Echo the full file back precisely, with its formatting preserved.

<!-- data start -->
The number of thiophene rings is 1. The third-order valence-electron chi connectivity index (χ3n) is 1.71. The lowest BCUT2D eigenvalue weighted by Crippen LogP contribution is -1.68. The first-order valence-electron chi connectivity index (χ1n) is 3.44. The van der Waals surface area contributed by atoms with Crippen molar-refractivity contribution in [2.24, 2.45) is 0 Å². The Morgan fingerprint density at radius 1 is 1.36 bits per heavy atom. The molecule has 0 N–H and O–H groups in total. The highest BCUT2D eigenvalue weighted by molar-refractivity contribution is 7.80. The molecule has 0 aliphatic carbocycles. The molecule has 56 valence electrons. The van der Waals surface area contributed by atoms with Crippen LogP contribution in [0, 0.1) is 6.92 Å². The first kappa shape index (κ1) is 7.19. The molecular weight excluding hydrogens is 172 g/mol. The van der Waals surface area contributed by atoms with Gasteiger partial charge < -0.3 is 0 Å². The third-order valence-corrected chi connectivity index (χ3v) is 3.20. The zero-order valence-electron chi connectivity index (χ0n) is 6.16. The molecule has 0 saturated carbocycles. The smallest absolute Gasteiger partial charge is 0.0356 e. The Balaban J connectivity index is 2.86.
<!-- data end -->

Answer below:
The number of thiophene rings is 1. The third-order valence-electron chi connectivity index (χ3n) is 1.71. The lowest BCUT2D eigenvalue weighted by Crippen LogP contribution is -1.68. The first-order valence-electron chi connectivity index (χ1n) is 3.44. The van der Waals surface area contributed by atoms with Crippen molar-refractivity contribution in [2.24, 2.45) is 0 Å². The Morgan fingerprint density at radius 1 is 1.36 bits per heavy atom. The molecule has 0 N–H and O–H groups in total. The highest BCUT2D eigenvalue weighted by molar-refractivity contribution is 7.80. The molecule has 0 aliphatic carbocycles. The molecule has 56 valence electrons. The van der Waals surface area contributed by atoms with Crippen LogP contribution in [0, 0.1) is 6.92 Å². The first kappa shape index (κ1) is 7.19. The molecular weight excluding hydrogens is 172 g/mol. The van der Waals surface area contributed by atoms with Gasteiger partial charge < -0.3 is 0 Å². The third-order valence-corrected chi connectivity index (χ3v) is 3.20. The zero-order valence-electron chi connectivity index (χ0n) is 6.16. The molecule has 0 saturated carbocycles. The smallest absolute Gasteiger partial charge is 0.0356 e. The Balaban J connectivity index is 2.86.